Therapeutic: resmetirom for non-alcoholic steatohepatitis


Patients with non-alcoholic steatohepatitis (NASH) have a build-up of fat in the liver with no obvious cause (such as alcohol consumption). It can lead to cirrhosis, liver cancer or liver failure and can also result in cardiovascular disease

It is the world’s the most common liver disorder and is particularly common in developed nations: the vast majority of obese people will develop the disease, as will more than 50% of diabetics.

No drugs to specifically treat NASH have yet been approved, but there has been an enormous amount of effort from the pharmaceutical industry.

One drug in the pipeline from Madrigal Pharmaceuticals is resmetirom.1 This is a liver-directed, orally available selective thyroid hormone receptor-beta agonist, which is designed to increase hepatic fat metabolism and reduce lipotoxicity.

In a Phase II trial in patients with NASH confirmed by biopsy, with stage 1–3 fibrosis and a hepatic fat fraction of at least 10% assessed by MRI, 125 subjects were given daily oral doses of 80 mg of resmetirom or a placebo for 36 weeks.2

Hepatic fat measurements were made at weeks 12 and 36, with a second liver biopsy taken at the end. Those given the drug had a relative reduction of hepatic fat (down 32.9%) compared with the placebo (down 10.4%) at week 12.

At the end of the trial, the gap had widened to a 37.3% drop for the treated group compared with 9.5% in the placebo group. Adverse events were mostly mild or moderate and similar for both groups, aside from a higher incidence of mild transient nausea and diarrhoea with the drug.

Another trial found that hepatic fat reduction with resmetirom is associated with an improvement in quality of life for NASH patients.3

In the Phase II double-blind, randomised, placebo-controlled trial, 125 patients with biopsy confirmed non-cirrhotic NASH with a hepatic fat fraction of at least 10% (as assessed by MRI) were given 80 mg of resmetirom or a placebo daily for 36 weeks. By week 12, treated patients had improvements in Bodily Pain and Short Form-6D utility scores, with no quality of life improvements observed in the placebo group.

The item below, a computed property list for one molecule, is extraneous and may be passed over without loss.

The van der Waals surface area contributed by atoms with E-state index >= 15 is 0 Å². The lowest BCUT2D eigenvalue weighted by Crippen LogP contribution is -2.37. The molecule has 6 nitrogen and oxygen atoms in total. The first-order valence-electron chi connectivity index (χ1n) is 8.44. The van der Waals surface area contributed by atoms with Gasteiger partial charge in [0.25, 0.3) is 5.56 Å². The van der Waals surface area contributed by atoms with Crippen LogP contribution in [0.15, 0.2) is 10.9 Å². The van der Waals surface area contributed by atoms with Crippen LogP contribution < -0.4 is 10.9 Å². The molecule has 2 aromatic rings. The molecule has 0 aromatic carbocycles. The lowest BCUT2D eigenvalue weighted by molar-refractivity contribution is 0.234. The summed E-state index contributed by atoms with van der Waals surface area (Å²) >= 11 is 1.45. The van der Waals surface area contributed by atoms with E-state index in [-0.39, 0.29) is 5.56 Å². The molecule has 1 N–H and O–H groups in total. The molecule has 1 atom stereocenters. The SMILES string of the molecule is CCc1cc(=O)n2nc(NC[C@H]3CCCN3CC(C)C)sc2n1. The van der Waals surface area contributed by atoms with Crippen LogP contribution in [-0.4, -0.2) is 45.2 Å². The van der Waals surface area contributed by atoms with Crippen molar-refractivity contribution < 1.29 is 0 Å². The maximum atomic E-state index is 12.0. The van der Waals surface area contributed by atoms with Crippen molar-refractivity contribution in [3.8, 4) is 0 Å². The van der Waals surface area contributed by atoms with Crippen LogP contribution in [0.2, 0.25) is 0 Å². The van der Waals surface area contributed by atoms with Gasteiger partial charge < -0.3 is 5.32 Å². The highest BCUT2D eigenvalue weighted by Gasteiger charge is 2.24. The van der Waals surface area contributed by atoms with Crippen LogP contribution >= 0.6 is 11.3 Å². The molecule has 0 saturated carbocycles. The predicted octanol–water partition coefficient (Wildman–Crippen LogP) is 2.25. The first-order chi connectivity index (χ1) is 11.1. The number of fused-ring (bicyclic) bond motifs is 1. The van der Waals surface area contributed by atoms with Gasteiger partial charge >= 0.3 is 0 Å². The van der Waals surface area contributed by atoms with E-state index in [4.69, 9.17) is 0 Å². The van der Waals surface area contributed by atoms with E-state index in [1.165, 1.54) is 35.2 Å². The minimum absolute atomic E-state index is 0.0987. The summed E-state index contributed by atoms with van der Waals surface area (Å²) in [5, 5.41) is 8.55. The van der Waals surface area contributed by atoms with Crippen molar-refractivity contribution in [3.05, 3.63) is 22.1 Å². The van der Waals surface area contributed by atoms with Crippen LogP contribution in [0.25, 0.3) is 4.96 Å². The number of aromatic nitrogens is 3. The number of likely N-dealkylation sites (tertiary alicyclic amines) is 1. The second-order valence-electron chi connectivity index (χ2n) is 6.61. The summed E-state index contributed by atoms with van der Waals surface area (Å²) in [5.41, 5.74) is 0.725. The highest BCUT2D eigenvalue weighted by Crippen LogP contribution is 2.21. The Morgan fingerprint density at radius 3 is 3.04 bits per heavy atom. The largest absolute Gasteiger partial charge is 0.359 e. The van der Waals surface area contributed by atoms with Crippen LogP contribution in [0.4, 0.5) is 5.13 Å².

Results of a Phase III trial to evaluate its safety and tolerability by measuring the incidence of adverse events have also been reported.4

In the randomised, double-blind, placebo-controlled study, 972 patients with non-alcoholic fatty liver disease, as assessed by metabolic risk and non-invasive imaging, were given 80 or 100 mg doses of resmetirom or a placebo, and a further 171 were enrolled in a 100 mg open label arm.

Overall, adverse events led to discontinuation in 2.3% of those given 80 mg, 2.8% with 100 mg and 1.3% in the placebo group. The most common adverse events were diarrhoea in 23.5%, 31.2% and 13.8% of patients, respectively, and nausea in 11.9%, 18.2% and 7.9%. The primary objective was therefore met, as were key secondary endpoints, including LDL-C, ApoB and triglyceride levels.

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  1. M.J. Kelly, et al., J. Med. Chem. 57, 3912 (2014).
  2. S.A. Harrison, Lancet 394, 2012 (2019).
  3. Z.M. Younossi, et al., Clin. Gastroenterol. Hepatol. 20, 1354 (2022).
  4. S. Harrison, et al., EASL Intl Liver Conf. (London, UK, 22–26 June 2022): Abstr. LB005.